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Case study: Validating big data use cases

CASE STUDY

Who? Robi Axiata Limited, second-largest mobile operator in Bangladesh

What? Wanted to determine feasibility of using big data analytics to reduce churn, increase revenue and improve customer experience

How? Used TM Forum’s Big Data Analytics Guidebook and participated in Catalyst to evaluate use cases

Results? Robi is ready to move forward with implementing a big data analytics platform

Like most network operators, Robi Axiata Limited, a joint venture of Axiata Group and NTT DoCoMo and the second-largest mobile operator in Bangladesh, is interested in figuring out how it can use big data analytics to improve customer experience and increase revenue. But rather than jump headlong into purchasing a big data analytics platform, the company decided to analyze the feasibility first by consulting global standards and examples on how a big data project should be approached. TM Forum’s Big Data Analytics Guidebook (GB979) is one of set of examples the company used to do a proof of concept.

“We started our project in June 2013 to understand what big data is, what the current trends are, what the business challenges are that operators are trying to solve and what other industries are doing with big data,” says Ahmed Saady Yaamin, Vice President, Business IT, Robi Axiata. “It was kind of an R&D initial feasibility study.”

While Yaamin says he is not able to share specific results of the proof of concept, they were “better than our initial expectation” and included a reduction in churn and a better uptake of services. This led the company to conclude that it is worthwhile deploying big data analytics on a wider scale. Robi is now moving forward with implementing a big data platform.

“The experience gave us confidence that, yes, we can do it,” Yaamin says. “But it also taught us that you need to start small and you need to be prepared to refine the use case model quickly. It’s very important to make sure that whatever insights you get you implement into actions. If the [internal]users don’t see any value, they won’t cooperate. Therefore, it is very important to implement a closed-loop implementation model during the initial phase.”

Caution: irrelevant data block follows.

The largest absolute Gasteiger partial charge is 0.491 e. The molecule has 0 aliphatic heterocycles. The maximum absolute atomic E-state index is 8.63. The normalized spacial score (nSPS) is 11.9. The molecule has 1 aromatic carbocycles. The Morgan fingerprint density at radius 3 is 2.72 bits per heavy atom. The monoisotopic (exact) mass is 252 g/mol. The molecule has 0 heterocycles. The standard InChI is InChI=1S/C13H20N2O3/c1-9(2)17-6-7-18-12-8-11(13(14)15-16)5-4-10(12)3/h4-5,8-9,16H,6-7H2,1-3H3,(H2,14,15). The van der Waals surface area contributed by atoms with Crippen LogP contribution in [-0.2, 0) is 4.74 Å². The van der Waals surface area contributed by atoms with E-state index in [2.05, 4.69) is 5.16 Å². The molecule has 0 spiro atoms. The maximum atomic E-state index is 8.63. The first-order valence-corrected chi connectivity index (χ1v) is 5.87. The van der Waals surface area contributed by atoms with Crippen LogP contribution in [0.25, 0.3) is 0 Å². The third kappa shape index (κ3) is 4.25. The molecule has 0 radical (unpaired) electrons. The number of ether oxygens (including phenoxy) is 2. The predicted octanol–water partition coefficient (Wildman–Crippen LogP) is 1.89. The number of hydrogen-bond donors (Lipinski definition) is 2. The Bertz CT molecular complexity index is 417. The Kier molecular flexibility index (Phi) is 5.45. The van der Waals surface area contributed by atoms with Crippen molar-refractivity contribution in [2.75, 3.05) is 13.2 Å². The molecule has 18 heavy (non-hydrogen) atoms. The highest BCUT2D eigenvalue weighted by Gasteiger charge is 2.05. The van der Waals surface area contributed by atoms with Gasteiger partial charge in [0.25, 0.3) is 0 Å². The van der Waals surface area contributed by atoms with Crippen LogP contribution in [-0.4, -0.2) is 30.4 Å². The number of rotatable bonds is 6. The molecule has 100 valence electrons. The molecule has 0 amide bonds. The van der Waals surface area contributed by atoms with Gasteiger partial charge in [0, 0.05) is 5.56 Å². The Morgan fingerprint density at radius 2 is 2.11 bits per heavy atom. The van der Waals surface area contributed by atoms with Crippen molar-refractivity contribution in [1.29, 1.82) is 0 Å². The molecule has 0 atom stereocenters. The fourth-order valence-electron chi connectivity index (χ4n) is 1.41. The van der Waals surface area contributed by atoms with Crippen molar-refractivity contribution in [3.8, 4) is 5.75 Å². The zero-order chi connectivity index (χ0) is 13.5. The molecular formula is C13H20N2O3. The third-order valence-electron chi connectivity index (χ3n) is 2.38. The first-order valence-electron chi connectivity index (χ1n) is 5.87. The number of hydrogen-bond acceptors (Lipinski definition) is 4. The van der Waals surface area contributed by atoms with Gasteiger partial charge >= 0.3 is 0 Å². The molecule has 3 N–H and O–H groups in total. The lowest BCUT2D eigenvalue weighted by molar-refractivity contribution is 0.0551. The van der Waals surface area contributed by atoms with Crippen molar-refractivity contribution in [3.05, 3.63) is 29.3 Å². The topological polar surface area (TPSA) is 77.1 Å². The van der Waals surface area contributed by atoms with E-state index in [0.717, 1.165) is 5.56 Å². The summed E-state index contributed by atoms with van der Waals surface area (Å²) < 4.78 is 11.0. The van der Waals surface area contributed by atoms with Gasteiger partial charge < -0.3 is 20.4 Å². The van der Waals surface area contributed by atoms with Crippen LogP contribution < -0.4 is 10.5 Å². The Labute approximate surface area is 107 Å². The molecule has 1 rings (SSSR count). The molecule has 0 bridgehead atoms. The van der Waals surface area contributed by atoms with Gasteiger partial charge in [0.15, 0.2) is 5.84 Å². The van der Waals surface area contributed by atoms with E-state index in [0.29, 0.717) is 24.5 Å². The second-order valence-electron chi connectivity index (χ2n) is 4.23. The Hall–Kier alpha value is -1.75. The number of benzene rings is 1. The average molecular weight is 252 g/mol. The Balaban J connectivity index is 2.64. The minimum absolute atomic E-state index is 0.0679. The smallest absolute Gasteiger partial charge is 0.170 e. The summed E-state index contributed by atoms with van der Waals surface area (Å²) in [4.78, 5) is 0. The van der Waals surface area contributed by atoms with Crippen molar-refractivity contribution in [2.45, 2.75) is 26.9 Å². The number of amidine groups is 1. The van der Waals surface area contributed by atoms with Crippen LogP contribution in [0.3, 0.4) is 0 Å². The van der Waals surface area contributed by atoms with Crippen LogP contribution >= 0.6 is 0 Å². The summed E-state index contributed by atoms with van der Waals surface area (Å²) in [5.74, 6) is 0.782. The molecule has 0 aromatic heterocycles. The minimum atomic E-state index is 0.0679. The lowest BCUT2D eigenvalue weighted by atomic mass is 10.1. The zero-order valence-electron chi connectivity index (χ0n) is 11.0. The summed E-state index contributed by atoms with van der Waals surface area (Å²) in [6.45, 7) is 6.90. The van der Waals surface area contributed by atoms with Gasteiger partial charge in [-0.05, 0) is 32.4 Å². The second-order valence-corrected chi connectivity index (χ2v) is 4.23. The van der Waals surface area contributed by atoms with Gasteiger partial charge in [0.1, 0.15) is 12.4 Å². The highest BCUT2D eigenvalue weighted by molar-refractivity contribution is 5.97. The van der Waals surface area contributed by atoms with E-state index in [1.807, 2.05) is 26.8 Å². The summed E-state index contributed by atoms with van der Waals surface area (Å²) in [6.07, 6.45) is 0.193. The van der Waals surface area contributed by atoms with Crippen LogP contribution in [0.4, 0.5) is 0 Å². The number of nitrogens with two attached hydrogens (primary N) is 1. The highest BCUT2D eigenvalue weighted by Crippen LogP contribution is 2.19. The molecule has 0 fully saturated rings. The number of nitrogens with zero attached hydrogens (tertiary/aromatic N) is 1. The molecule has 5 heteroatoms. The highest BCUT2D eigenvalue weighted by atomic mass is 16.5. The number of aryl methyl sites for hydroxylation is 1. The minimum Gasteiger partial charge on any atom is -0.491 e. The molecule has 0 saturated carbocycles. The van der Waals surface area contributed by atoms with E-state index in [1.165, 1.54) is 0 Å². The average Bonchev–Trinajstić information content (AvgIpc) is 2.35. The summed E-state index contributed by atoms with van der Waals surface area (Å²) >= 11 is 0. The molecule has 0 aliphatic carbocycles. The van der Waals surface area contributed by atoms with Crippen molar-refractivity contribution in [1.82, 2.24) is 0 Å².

Setting priorities

The Robi team realized that the traditional way of documenting analytics use cases wouldn’t help in a big data project, so the team decided to come up with a format that was more robust and comprehensive. The team turned to TM Forum’s Big Data Analytics Guidebook. While the current version of the guidebook offers 48 use cases, the version Robi used offered 30, and the first step for Robi was prioritizing the use cases based on the company’s strategic goals.

“Because the use cases were coming from a well-known organization like TM Forum, we knew they had been vetted,” Yaamin says. “We just needed to customize them for our situation. In addition to that we decided that we should prioritize these use cases based on business needs.”

Yaamin’s team plotted potential use cases in a matrix with the X axis representing the impact of the use case on the business (for example, customer satisfaction has a high impact) and the Y axis showing the probability of implementing a particular use case. Use cases with higher probability and impact get priority, Yaamin says.

“If you have a use case that uses data about voice-dominant subscribers, we have that data,” he explains. “But if you want to do one on social media, it would have a lower probability of implementation because we don’t have the right data in hand.”

Yaamin’s team prioritized a total of about 45 to 50 use cases covering all functions such as sales, marketing, network analytics and business forecasting. About 20 percent were deemed high-probability and high-impact.